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Miss. to vote on US offices, state judicial seats

 

Emily Wagster Pettus/The Associated Press

 

Mississippi voters are preparing to choose one U.S. senator, four U.S. House members, four state Supreme Court justices and one judge for the state Court of Appeals. 

 

They'll also decide whether Democrat Barack Obama or Republican Mitt Romney will collect the state's six electoral votes for president. At least 270 electoral votes are needed to win. 

 

Polls are open 7 a.m. to 7 p.m. Tuesday. 

 

People won't be required to show identification because the federal government hasn't decided whether to approve Mississippi's proposed voter ID law. Because of Mississippi's Jim Crow history, it needs federal clearance for any changes to voting laws or processes, and the U.S. Justice Department said in October that it needs more information about the state's proposal. 

 

Because of the lack of approval, Secretary of State Delbert Hosemann has said no ID is needed Tuesday. 

 

However, Republican Gov. Phil Bryant said this past week that he thinks it would be good for people to voluntarily show photo ID at the polls. Tea party members had suggested doing so to protest the lack of a decision by the Justice Department. 

 

"If you have to show a ID to buy a pack of cigarettes or to buy alcohol, which you should, then certainly you ought to have to present an ID to vote, so that we are certain that you're not stealing someone else's liberty and their chance to vote," Bryant said.  

 

The chairman of the state Legislative Black Caucus, Democratic Sen. Kenny Wayne Jones of Canton, said the governor's comments were careless. 

 

"As elected officials, we are responsible for providing clear, concise and accurate information to our constituents, not our opinions," Jones said. "This type of misleading information coming from the governor of our great state is confusing and intimidating to voters in an already fragile process." 

 

Mississippi has voted Republican in every presidential election since 1980, and the campaigns spent little time or money in the state this year, compared to the attention lavished on battleground states like Ohio and Florida.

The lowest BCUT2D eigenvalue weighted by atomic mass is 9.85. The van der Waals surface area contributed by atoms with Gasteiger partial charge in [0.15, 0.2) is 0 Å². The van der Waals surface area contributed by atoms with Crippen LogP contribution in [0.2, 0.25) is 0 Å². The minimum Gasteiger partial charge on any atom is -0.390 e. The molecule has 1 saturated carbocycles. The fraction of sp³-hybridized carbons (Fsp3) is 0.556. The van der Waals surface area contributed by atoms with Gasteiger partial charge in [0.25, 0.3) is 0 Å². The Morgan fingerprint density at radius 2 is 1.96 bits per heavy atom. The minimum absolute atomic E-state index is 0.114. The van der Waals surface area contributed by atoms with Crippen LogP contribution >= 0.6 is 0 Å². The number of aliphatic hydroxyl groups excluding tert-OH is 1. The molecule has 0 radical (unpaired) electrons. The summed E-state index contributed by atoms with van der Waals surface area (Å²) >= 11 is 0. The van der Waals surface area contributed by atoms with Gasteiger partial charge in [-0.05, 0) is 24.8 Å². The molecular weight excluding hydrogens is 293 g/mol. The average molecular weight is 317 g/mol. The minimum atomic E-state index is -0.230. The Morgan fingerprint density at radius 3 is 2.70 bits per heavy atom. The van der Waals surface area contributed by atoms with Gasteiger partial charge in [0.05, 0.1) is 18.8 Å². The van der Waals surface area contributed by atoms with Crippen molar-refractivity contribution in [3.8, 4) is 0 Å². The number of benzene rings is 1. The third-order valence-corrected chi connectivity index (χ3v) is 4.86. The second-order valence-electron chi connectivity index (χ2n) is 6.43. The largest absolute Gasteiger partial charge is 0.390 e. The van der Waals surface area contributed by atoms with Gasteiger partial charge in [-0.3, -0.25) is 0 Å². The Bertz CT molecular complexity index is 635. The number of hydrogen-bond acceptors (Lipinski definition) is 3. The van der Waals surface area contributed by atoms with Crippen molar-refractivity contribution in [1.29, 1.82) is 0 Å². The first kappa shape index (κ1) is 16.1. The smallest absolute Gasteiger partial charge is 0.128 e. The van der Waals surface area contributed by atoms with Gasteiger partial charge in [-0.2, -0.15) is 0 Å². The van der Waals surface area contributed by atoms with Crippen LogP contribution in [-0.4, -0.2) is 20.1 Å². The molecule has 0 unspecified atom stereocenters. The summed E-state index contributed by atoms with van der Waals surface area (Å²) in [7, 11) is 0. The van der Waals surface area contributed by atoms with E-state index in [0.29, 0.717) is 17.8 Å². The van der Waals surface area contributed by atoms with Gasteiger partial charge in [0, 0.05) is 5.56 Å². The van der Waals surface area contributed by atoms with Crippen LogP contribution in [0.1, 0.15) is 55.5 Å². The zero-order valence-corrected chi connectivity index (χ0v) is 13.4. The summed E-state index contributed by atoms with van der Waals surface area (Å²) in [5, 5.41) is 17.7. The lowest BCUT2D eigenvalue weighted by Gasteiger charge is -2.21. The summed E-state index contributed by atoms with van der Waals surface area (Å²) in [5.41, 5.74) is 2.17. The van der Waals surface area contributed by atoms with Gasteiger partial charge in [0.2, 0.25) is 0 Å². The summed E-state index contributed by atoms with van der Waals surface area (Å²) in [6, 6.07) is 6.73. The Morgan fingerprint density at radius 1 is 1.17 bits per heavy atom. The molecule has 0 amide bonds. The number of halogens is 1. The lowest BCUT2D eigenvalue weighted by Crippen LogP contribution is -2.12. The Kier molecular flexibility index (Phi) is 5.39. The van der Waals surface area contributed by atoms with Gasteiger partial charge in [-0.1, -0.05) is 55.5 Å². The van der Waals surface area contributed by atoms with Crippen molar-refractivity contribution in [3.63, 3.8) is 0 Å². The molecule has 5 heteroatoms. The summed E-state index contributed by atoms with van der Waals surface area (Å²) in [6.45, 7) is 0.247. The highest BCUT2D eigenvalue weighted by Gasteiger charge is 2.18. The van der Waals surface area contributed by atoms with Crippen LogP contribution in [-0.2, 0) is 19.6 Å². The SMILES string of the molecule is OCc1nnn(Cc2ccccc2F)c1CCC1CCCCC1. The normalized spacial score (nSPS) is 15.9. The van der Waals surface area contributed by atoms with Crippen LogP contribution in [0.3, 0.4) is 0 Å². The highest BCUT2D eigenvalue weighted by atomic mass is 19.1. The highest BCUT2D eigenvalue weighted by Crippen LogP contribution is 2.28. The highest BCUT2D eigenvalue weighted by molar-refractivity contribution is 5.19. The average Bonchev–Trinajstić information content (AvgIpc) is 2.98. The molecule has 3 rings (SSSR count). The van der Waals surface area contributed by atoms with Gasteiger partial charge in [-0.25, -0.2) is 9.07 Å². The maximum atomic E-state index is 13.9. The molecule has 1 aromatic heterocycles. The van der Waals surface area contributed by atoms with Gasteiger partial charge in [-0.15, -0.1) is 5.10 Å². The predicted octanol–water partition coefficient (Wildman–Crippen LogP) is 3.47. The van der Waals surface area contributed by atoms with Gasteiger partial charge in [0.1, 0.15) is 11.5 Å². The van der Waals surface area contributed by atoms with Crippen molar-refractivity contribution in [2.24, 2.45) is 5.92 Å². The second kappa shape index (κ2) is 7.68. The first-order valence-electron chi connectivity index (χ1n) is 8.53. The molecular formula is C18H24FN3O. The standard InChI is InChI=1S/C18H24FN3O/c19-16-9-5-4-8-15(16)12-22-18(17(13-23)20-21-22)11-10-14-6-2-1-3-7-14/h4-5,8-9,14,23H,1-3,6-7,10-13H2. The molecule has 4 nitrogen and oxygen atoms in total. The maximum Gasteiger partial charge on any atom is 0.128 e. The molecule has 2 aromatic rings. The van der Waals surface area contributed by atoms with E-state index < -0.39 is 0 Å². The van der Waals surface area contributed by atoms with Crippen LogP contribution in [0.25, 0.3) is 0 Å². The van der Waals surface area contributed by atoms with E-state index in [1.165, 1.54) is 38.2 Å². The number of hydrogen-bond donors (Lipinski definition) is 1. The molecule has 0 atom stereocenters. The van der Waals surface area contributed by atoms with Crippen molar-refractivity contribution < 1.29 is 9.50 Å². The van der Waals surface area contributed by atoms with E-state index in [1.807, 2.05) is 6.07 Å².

Republican Roger Wicker of Tupelo has been in the Senate since the GOP's Trent Lott resigned in late 2007 and is now seeking a full six-year term. He is challenged by Democrat Albert N. Gore Jr. of Starkville, a retired United Methodist minister and retired chaplain for the U.S. Army Special Forces; the Constitution Party's Thomas Cramer of Vancleave, a retired employee for defense contractors; and the Reform Party's Shawn O'Hara of Hattiesburg, who has run unsuccessfully for multiple federal, state and local offices the past 20 years. 

 

Winners of the U.S. House races get two-year terms. 

 

In north Mississippi's 1st Congressional District, Republican first-term incumbent Alan Nunnelee of Tupelo is challenged by Brad Morris, an attorney and businessman from Oxford; Libertarian Danny Bedwell of Columbus; the Constitution Party's Jimmie Ray Bourland of Columbus and the Reform Party's Chris Potts. 

 

In 2nd Congressional District, which encompasses the Delta and most of Jackson, 19-year Democratic incumbent Bennie Thompson of Bolton is challenged by Republican Bill Marcy of Vicksburg, who's a former Chicago police officer; and independent Cobby Mondale Williams of Canton, an urban planner. 

 

In the central 3rd Congressional District, Republican Gregg Harper of Pearl, who was first elected in 2008, doesn't have a Democratic opponent. His only challenger is the Reform Party's John "Luke" Pannell. 

 

In the southern 4th Congressional District, Republican first-term incumbent Steven Palazzo of Biloxi is challenged by Democrat Matthew Moore, who's a community college student; Libertarian Ron Williams of Moss Point, who ran unsuccessfully for governor in 2011 as a Republican; and the Reform Party's Robert Claunch of Diamondhead. 

 

The state has one uncontested race in the Supreme Court's central district, where Justice Leslie D. King of Greenville is running. 

 

There's one contested race in each of the three Supreme Court districts -- northern, central and southern. 

 

The seat in the northern district is coming open because Justice George Carlson isn't seeking re-election. Running to succeed him are Josiah Dennis Coleman of Toccopola and Richard "Flip" Phillips of Batesville. 

 

In the central district, Chief Justice Bill Waller Jr. is challenged by Earle Banks, a state representative. Both are from Jackson. 

 

In the southern district, Justice Mike Randolph is challenged by Talmadge Braddock. Both are from Hattiesburg. 

 

The only Court of Appeals contest is in a district that includes the Delta and most of Jackson. Judge Ermea "E.J." Russell of Flora is challenged by Ceola James of Vicksburg. Barbour appointed Russell to the Court of Appeals in 2011 to fill a vacancy created when he promoted King to the Supreme Court. Tuesday's special election is to fill the final four years of the Appeals Court term King started. 

 

 

 

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